Editor’s Note: As journalists, we spend a lot of time talking with officials and community members and distilling it into stories that explore important issues of our time. But we realize that sometimes it is just more powerful to hear it straight from the source. This is one of those times. The essay is a special feature timed for Mother's Day and the Brown Mamas Monologues* happening May 12.
I don’t like homeschooling my three sons. There, I said it. I’m not a Pinterest mom. I’m not a mom who enjoys crafting and making goo out of borax and food coloring. I didn’t homeschool my three Black sons because I wanted to do it. I decided to do it because I was afraid. I was very afraid.
Like so many other Black moms, I found myself in a perilous situation. I found myself in between the rock of constant calls from the teachers and the thought that my kid might need an IEP (individualized education plan), and the uncomfortable place where you know the adults making the decisions may not have your child’s best interest in mind.
Our nation is seeing a spike in homeschooling among Black families not because Black parents are jumping at the opportunity to spend three to four hours a day teaching their kids, but because Black mothers and fathers are afraid and upset at what is happening to our Black sons and daughters within the walls of America’s education system.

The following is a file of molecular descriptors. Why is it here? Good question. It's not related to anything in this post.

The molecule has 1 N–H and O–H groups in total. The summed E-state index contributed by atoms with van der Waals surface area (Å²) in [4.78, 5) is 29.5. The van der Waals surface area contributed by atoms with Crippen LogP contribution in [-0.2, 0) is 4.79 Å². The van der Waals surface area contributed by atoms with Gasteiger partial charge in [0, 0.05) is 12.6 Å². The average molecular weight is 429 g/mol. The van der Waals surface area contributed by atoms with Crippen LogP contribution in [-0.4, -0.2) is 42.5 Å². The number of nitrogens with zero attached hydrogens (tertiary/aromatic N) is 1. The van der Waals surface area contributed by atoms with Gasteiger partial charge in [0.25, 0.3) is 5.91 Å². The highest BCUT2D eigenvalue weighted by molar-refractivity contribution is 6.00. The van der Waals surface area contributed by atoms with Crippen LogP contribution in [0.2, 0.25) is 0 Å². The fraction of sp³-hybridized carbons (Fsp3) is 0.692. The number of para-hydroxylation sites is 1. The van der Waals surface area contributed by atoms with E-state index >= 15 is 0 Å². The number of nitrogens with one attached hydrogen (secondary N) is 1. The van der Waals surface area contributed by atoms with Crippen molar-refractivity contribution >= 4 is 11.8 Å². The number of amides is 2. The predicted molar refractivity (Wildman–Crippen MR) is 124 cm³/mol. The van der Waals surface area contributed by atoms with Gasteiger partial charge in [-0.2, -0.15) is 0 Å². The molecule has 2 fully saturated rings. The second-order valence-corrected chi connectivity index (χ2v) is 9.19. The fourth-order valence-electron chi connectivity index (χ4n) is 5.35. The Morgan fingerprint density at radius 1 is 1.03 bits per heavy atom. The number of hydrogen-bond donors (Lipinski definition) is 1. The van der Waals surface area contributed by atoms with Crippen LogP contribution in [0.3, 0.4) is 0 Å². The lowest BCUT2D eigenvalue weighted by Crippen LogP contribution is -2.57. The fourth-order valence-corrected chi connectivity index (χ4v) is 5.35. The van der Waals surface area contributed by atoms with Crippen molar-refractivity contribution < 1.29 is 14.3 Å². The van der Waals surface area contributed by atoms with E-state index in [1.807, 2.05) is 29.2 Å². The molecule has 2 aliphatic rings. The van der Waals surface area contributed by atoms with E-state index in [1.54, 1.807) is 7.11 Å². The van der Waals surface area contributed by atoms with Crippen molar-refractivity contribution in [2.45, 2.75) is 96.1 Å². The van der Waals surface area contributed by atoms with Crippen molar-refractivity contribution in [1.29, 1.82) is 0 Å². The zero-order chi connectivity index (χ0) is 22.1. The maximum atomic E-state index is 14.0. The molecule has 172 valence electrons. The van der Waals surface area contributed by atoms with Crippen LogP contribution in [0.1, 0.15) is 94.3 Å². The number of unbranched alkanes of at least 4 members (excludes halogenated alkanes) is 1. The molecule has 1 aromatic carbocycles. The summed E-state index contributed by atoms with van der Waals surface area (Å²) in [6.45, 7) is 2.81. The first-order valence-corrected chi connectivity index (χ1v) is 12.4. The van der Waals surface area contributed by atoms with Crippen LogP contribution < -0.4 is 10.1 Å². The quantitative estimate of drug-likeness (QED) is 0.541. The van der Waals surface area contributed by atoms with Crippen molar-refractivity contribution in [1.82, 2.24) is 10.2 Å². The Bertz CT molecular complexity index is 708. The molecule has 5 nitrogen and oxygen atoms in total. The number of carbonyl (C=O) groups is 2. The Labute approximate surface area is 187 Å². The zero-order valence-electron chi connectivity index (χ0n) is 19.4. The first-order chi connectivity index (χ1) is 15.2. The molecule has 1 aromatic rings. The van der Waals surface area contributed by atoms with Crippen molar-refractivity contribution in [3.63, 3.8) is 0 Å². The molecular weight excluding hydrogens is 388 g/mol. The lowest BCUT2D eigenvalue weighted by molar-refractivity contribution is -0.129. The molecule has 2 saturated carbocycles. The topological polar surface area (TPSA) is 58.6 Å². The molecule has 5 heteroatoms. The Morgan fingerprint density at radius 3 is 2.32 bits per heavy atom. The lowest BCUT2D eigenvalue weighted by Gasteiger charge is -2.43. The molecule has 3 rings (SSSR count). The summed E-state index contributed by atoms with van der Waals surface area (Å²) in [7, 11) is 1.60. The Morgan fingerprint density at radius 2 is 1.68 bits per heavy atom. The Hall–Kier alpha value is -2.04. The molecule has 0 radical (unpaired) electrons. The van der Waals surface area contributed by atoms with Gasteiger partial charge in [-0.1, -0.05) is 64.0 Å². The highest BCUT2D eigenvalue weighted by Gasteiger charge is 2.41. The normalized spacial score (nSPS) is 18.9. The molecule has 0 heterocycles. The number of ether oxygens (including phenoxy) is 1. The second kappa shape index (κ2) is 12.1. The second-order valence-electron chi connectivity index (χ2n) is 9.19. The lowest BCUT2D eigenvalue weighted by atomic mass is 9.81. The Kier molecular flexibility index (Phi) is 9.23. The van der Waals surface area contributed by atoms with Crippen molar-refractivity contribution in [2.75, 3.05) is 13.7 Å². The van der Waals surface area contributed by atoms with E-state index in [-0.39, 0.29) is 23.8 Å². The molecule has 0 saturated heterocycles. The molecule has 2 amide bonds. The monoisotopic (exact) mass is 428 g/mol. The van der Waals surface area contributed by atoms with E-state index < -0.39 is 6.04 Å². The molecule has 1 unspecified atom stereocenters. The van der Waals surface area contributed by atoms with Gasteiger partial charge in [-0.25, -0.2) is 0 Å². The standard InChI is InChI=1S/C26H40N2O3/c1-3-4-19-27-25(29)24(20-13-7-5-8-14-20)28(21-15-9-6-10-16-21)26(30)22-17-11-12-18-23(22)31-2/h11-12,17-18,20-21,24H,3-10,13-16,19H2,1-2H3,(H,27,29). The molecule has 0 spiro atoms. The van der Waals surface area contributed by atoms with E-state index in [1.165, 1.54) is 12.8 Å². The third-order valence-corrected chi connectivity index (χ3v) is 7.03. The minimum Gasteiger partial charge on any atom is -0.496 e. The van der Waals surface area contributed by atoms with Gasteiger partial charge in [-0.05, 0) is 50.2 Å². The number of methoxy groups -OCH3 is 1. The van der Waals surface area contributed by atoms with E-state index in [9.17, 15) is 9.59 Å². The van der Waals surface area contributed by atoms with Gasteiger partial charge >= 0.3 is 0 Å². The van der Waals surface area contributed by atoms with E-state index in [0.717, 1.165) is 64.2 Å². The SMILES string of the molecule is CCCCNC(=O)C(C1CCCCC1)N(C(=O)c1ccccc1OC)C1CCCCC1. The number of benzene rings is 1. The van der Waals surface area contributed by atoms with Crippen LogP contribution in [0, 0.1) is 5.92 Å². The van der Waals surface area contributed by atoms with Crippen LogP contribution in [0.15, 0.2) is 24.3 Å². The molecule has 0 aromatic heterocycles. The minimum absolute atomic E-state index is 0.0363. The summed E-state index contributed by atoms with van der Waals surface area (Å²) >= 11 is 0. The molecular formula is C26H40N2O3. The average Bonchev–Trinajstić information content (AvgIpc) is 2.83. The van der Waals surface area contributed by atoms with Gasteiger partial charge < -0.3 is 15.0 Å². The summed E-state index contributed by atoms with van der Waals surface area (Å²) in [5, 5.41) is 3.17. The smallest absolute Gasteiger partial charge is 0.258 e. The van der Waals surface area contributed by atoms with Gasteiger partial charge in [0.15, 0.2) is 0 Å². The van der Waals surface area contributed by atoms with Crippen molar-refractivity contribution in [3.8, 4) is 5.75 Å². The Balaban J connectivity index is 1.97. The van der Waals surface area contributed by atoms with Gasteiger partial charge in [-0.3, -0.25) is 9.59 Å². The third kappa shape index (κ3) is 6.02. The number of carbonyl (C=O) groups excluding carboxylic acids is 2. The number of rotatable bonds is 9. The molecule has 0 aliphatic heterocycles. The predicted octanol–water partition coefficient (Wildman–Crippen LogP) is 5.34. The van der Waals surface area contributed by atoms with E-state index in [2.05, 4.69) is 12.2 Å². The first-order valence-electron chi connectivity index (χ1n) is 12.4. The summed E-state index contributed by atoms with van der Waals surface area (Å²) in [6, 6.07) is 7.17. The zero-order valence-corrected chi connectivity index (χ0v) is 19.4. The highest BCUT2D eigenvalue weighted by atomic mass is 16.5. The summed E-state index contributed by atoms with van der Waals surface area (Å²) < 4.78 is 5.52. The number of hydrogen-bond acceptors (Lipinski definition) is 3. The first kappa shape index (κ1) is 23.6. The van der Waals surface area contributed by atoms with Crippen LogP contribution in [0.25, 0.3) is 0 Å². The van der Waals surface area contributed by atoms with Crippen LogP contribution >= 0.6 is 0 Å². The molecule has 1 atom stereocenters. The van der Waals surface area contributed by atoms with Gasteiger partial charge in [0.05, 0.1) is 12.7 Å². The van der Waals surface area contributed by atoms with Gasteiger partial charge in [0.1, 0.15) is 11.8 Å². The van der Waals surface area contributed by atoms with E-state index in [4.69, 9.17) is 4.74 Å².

My middle son is extremely intelligent, almost in a scary way. It’s never taken him longer than one hour to grasp any subject or task. At 9 years old, he’s already doing pre-algebra. His writing absolutely sucks, but he can read circles around most fourth graders. From complex books on the idiosyncrasies of computer coding to his favorite book series “Diary of a Minecraft Zombie,” reading is a subject he readily takes for granted as his mind has been allowed the space and luxury of reading whatever and whenever, within the confines of his personal library at home.
Looking back, my inkling was spot on the first time I visited his first-grade class at a local charter school. I knew something was off. Every worksheet the teacher handed him was completed within minutes. Every time his educator rose to the front of the class, his eyes glazed over and almost like reflex he’d start tapping his foot, playing with paper or squirming his butt in the seat.
He was bored.
And, so were the other kids. I remember sitting at the back of the class with a little copper-toned girl with pink barrettes and highwater khakis. Every time the teacher announced a new subject, she would say in a matter-of-fact voice, “Here’s this part again.” She’d then proceed to give full details as to what was about to happen next. She was labeled a kid with ‘behavior problems.’
At the time, my ignorance made me believe she deserved her seat at the back of the class. Maybe her announcements were depleting the lessons that would fuel the young leaders of tomorrow.
I remember the first time the thought entered my mind to homeschool my three sons. My boys and I were walking to our neighborhood park about three weeks after my middle son’s first year of school had ended.
I said to him:
“Dada (his nickname), are you excited about going to first grade?”
“No,” he replied.
“Why not?” I said. “You’re going to learn all kinds of awesome new stuff and maybe even make some new friends.”
“Mom,” he said, “no, I’m not. They’re just going to give me the same worksheets with different numbers on them.”
Worksheets. Worksheets. Worksheets.
It’s as if Americans have not yet figured out a better way to educate our children than to give them the opportunity to do exactly what we tell them on 8x11-inch copy paper.